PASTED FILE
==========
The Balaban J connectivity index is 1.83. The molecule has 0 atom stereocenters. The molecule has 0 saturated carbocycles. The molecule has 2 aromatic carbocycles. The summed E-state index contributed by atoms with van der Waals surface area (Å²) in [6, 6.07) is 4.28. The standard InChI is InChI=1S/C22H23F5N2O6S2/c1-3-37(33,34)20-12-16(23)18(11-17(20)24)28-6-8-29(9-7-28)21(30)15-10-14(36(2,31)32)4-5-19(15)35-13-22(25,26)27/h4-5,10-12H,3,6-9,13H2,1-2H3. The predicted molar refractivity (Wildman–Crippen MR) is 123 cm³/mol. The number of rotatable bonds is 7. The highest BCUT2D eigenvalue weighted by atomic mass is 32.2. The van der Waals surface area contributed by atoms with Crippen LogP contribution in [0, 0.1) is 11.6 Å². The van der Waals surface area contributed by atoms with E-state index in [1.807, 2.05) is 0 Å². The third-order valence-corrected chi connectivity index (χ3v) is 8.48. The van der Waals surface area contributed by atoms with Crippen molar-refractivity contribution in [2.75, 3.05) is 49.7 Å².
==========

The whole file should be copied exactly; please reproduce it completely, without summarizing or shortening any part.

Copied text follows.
The Balaban J connectivity index is 1.83. The molecule has 0 atom stereocenters. The molecule has 0 saturated carbocycles. The molecule has 2 aromatic carbocycles. The summed E-state index contributed by atoms with van der Waals surface area (Å²) in [6, 6.07) is 4.28. The standard InChI is InChI=1S/C22H23F5N2O6S2/c1-3-37(33,34)20-12-16(23)18(11-17(20)24)28-6-8-29(9-7-28)21(30)15-10-14(36(2,31)32)4-5-19(15)35-13-22(25,26)27/h4-5,10-12H,3,6-9,13H2,1-2H3. The predicted molar refractivity (Wildman–Crippen MR) is 123 cm³/mol. The number of rotatable bonds is 7. The highest BCUT2D eigenvalue weighted by atomic mass is 32.2. The van der Waals surface area contributed by atoms with Crippen LogP contribution in [0, 0.1) is 11.6 Å². The van der Waals surface area contributed by atoms with E-state index in [1.807, 2.05) is 0 Å². The third-order valence-corrected chi connectivity index (χ3v) is 8.48. The van der Waals surface area contributed by atoms with Crippen molar-refractivity contribution in [2.75, 3.05) is 49.7 Å².